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Oilers' core feels responsible for Eakins' firing

by Jerry Brown

GLENDALE, Ariz. Taylor Hall is barely 23 years old, but the Edmonton Oilers forward is a veteran when it comes to seeing coaches come and go from the dressing room.

When he first arrived it was Tom Renney, and then Ralph Krueger. Now Dallas Eakins, who was fired after just 113 games with the Oilers having lost 15 of 16 games and coming nowhere near the promise that their roster, stocked with high draft picks and budding stars, were expected to fulfill.

Todd Nelson becomes the sixth coach in six years tasked with the duty of turning a once-proud franchise into a winner again. But Hall was quick to admit that the chances have to come along the bench and not just behind it.

"There has been almost zero success since I've been here as an Oiler," said Hall, the first of three consecutive No. 1 overall selections for Edmonton back in 2010. "And after one coach maybe you think 'OK, maybe the next one is going to be the one who's going to bring us there.' But after a while you start looking in the mirror and start wondering what you're doing and how much you're bringing to the team and what you need to do better. Certainly this year I haven't been at my best and I'm looking forward to getting my game back.

"We all feel pretty bad about the way things ended and everyone in this room feels a good share of responsibility for what happened. At the same time we have to come together and unify and gain some respectability back in this season."

Forward Jordan Eberle made no bones about the fact that the players are responsible for the 7-19-5 record that cost Eakins his job.

"Dallas had to take the brunt of it, but this is about on-ice performance and winning and losing," Eberle said. "As a team you feel responsible … We still feel like we have a strong team here. We've played well at moments and showed how well we can play. It's about bringing that to a consistent level.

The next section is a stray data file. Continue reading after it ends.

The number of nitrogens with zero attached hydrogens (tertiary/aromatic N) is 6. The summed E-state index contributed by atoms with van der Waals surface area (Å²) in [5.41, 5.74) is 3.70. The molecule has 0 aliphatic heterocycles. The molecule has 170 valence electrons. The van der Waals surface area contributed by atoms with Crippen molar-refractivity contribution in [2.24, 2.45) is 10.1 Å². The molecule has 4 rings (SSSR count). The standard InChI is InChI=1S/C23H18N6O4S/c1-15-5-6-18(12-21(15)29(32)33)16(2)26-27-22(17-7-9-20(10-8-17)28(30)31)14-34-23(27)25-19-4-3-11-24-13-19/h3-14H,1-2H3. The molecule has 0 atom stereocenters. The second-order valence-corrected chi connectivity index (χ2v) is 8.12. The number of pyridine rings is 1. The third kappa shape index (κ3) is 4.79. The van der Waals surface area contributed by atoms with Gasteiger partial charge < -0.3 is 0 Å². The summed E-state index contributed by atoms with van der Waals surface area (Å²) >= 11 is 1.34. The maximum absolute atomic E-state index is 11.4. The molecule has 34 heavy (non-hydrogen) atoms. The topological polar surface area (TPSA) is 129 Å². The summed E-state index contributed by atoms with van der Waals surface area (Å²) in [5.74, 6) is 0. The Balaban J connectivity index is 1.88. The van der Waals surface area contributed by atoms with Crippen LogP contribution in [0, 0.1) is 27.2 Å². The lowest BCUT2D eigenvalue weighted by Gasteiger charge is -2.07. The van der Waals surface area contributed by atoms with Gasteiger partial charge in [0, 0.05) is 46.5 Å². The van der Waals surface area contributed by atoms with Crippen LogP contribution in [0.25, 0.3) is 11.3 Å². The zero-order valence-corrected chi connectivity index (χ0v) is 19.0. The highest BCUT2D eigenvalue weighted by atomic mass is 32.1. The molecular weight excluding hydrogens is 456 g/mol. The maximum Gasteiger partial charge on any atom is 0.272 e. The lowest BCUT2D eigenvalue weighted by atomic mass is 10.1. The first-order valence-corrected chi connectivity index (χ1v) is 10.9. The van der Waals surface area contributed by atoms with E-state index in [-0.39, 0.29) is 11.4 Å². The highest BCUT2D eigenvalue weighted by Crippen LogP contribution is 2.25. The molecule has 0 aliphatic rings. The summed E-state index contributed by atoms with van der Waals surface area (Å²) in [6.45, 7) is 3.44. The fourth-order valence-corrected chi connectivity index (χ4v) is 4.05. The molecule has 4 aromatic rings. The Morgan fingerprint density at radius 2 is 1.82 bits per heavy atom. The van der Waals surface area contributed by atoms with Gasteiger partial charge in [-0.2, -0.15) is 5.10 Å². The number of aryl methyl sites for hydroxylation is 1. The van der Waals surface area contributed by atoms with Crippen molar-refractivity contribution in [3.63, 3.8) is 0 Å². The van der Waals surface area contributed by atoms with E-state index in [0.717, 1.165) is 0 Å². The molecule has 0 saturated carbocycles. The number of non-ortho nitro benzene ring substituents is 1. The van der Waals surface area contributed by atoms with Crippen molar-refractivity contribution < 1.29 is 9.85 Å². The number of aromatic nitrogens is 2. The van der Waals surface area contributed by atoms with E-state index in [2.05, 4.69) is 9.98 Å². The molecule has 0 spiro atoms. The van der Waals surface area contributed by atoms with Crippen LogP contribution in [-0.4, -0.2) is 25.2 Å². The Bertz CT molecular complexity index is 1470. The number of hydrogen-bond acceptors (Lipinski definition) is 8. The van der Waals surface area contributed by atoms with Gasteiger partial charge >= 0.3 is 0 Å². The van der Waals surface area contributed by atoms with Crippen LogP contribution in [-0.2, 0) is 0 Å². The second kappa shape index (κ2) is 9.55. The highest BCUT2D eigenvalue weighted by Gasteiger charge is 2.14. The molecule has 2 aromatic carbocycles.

"We've been in most games and we're beating ourselves. We have made progress even if it's tough for fans to see. We all want it to be quicker. Trust me."

General manager Craig MacTavish was one of six coaches on the ice Thursday. And his message to the team over the last 24 hours has been clear: It's time to produce.

"For a collection of players with the skill level they came into the league with, there's not a level of execution that is commensurate with that skill. We've got to get that," MacTavish said, with an Oiler track suit replacing his normal suit and tie.

"We want more competitiveness. We want a higher level of commitment to get to the tough areas of the ice. We have to find the chemistry we haven't been able to find up to this point and we're still looking for it."

That search began Tuesday and was evident from the first time he stepped on the ice. MacTavish will coach for a few games, beginning Tuesday against the Arizona Coyotes, before handing off to Nelson and the evaluation process has begun.

"You can tell he's been a coach before and a savvy coach," Hall said of MacTavish. "It was just a morning skate and we weren't being put through the paces by any means, but you could tell everyone was on edge and wanting to impress.

"It's about winning. A winning team and a winning season would completely change the way people view it from the outside. I completely understand the fan's frustration because I'm 10 times as frustrated sometimes."

Nelson will get his chance to finally produce the results expected of this roster. But the core of the team understands that the next big change might not be a coach.

"It would be a shame to leave the group now if that were the case," Hall said when asked about his own future in Edmonton. "It wouldn't feel right. We want to get to the final step and be a contending team in this league. There wouldn't be a better team or a better city to do it for.

"I think it's fair to say this season, it's going to be extremely hard to make the playoffs. But I'm 23. [Ryan Nugent-Hopkins] is 21 and there is still a lot of growth to be had not only on the ice but off the ice as well. I'm still growing and so are other guys in this room."

Eberle wants the core of the team to fight through the adversity together.

"All this losing is going to make it all the better when we start winning," he said. "I'm not going to lie, this has been very tough. I'm a professional and competitive guy and the people in this room are here for a reason and it's not because they've been losing all their lives. We want to win. But no one can make that happen but us."

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